This article first appeared in New Scientist, 26.06.2017
Living near a noisy road seems to affect couples who are trying get pregnant, increasing the likelihood that it will take them between six to 12 months.
That’s according to an analysis of 65,000 women living in Denmark. Jeppe Schultz Christensen of the Danish Cancer Society Research Center in Copenhagen and his team made this discovery by analysing data from the Danish National Birth Cohort, a project that ran from 1996 to 2002. They selected women who had tried to get pregnant during the project if traffic noise data was available for where they lived.
Previous research has suggested that 80 per cent of women who are actively trying to get pregnant usually do so within six menstrual cycles. But Christensen’s team found that for every 10 decibels of extra traffic noise around a woman’s home, there was a 5 to 8 per cent increased chance of it taking six months or longer.
This link persisted even when factors like poverty levels and nitrogen oxide pollution were taken into account. However, their statistical analysis showed that this association did not hold for women who took more than 12 months – perhaps because these couples may have had other factors affecting their fertility. “Road traffic noise may affect reproductive health,” says Christensen.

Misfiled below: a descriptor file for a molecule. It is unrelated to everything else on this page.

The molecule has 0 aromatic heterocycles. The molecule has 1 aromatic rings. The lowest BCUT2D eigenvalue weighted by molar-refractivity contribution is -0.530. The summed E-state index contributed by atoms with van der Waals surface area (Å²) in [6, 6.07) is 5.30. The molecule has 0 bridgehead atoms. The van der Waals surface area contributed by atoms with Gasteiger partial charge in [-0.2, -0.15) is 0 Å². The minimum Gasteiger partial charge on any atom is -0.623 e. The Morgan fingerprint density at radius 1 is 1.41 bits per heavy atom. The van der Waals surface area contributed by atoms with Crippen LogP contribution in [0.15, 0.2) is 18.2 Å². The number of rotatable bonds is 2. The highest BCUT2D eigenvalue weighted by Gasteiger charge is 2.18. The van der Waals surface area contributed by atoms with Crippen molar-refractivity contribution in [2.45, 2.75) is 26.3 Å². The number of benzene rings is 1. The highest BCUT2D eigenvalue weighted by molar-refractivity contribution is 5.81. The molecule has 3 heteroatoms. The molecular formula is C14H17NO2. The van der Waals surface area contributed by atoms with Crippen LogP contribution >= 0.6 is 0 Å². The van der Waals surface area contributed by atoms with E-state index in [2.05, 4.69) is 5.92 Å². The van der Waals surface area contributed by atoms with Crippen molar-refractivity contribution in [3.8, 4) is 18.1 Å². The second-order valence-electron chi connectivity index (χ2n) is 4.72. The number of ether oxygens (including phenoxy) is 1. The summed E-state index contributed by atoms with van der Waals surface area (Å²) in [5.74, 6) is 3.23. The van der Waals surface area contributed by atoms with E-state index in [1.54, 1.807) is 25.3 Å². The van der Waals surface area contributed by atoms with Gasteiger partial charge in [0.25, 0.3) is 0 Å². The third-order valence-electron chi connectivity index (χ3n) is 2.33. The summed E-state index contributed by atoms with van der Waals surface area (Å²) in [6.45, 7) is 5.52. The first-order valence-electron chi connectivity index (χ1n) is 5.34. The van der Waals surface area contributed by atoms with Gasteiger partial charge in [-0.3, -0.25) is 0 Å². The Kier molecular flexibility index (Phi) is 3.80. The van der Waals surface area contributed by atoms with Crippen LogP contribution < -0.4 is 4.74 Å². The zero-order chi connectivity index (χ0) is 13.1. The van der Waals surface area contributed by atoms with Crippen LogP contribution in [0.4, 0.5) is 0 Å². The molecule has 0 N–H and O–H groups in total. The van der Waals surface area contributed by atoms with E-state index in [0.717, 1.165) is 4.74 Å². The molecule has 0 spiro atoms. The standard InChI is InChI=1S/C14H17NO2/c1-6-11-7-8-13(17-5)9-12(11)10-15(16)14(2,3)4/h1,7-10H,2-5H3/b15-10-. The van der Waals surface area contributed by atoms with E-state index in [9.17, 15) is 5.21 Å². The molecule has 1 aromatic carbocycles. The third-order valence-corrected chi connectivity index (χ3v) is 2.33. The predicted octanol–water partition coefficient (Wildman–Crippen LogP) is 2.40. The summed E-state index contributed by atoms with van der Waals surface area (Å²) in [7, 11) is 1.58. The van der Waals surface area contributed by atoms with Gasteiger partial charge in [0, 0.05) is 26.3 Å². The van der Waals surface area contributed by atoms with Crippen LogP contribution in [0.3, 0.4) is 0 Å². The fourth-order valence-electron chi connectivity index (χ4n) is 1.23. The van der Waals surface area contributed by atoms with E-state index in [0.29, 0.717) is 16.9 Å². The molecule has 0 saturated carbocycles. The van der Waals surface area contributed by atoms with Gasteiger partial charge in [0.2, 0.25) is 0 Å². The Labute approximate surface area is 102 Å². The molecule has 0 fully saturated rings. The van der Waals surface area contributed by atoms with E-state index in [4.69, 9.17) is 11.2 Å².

Him or her?
It is unclear whether traffic noise may be affecting women or their partners. Previous research has found a link between sleep disturbance and decreased fertility in women, as well as lower quality of semen in men. A 2013 study showed that consistent exposure to aircraft traffic noise activates a system in the brain that is known to disrupt the rhythm of ovulation.
Rachel Smith of Imperial College London says the link between traffic noise and health is worrying. Because traffic noise is common, even a small effect on health could feasibly have a large impact across a population, she says.
Europe’s roads are getting noisier. In the UK alone, an extra 2 million cars hit the road between 2011 and 2015. Christensen says traffic noise and fertility need to be investigated further before drawing up any recommendations for couples hoping to get pregnant, but Smith suggests that anyone who is worried could try to choose bedrooms away from the road, and close windows at night.
Marie Pedersen at the University of Copenhagen says traffic issues should be tackled by society as a whole, through better town planning and alternative transport. “It is a matter for urban planners and politicians,” she says.
Journal reference: Environment International, DOI: 10.1016/j.envint.2017.05.011